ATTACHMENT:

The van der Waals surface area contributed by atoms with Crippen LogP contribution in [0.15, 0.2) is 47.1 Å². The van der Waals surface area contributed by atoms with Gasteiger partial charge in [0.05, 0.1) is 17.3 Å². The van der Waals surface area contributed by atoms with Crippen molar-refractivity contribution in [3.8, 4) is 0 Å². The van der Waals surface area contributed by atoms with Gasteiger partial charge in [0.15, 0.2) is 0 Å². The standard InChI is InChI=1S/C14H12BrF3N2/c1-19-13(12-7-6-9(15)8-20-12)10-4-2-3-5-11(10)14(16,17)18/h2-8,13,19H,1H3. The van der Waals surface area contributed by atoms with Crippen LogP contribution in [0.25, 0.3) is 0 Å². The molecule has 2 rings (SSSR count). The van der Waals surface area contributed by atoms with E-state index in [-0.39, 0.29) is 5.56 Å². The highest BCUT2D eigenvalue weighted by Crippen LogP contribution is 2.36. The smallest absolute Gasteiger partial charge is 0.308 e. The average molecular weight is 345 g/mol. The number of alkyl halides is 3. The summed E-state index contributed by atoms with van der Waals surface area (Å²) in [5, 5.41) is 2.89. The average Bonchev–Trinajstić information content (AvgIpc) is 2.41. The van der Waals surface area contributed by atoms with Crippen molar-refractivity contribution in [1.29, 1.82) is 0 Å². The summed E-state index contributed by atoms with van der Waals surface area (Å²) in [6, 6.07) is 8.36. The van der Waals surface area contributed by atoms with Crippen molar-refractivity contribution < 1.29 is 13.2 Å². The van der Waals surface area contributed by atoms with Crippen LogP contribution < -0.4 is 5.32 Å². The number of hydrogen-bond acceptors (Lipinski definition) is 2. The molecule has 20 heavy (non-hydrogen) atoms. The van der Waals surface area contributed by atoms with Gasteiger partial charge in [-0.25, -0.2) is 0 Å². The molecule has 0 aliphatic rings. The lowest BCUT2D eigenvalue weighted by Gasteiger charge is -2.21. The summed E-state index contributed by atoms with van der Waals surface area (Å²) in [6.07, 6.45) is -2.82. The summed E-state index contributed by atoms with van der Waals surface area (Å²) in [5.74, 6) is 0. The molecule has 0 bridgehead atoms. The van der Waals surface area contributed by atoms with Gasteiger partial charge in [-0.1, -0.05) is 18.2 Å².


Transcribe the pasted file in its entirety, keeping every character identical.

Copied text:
The van der Waals surface area contributed by atoms with Crippen LogP contribution in [0.15, 0.2) is 47.1 Å². The van der Waals surface area contributed by atoms with Gasteiger partial charge in [0.05, 0.1) is 17.3 Å². The van der Waals surface area contributed by atoms with Crippen molar-refractivity contribution in [3.8, 4) is 0 Å². The van der Waals surface area contributed by atoms with Gasteiger partial charge in [0.15, 0.2) is 0 Å². The standard InChI is InChI=1S/C14H12BrF3N2/c1-19-13(12-7-6-9(15)8-20-12)10-4-2-3-5-11(10)14(16,17)18/h2-8,13,19H,1H3. The van der Waals surface area contributed by atoms with Crippen LogP contribution in [0.25, 0.3) is 0 Å². The molecule has 2 rings (SSSR count). The van der Waals surface area contributed by atoms with E-state index in [-0.39, 0.29) is 5.56 Å². The highest BCUT2D eigenvalue weighted by Crippen LogP contribution is 2.36. The smallest absolute Gasteiger partial charge is 0.308 e. The average molecular weight is 345 g/mol. The number of alkyl halides is 3. The summed E-state index contributed by atoms with van der Waals surface area (Å²) in [5, 5.41) is 2.89. The average Bonchev–Trinajstić information content (AvgIpc) is 2.41. The van der Waals surface area contributed by atoms with Crippen molar-refractivity contribution in [1.29, 1.82) is 0 Å². The summed E-state index contributed by atoms with van der Waals surface area (Å²) in [6, 6.07) is 8.36. The van der Waals surface area contributed by atoms with Crippen molar-refractivity contribution < 1.29 is 13.2 Å². The van der Waals surface area contributed by atoms with Crippen LogP contribution < -0.4 is 5.32 Å². The number of hydrogen-bond acceptors (Lipinski definition) is 2. The molecule has 20 heavy (non-hydrogen) atoms. The van der Waals surface area contributed by atoms with Gasteiger partial charge in [-0.25, -0.2) is 0 Å². The molecule has 0 aliphatic rings. The lowest BCUT2D eigenvalue weighted by Gasteiger charge is -2.21. The summed E-state index contributed by atoms with van der Waals surface area (Å²) in [6.07, 6.45) is -2.82. The summed E-state index contributed by atoms with van der Waals surface area (Å²) in [5.74, 6) is 0. The molecule has 0 bridgehead atoms. The van der Waals surface area contributed by atoms with Gasteiger partial charge in [-0.1, -0.05) is 18.2 Å².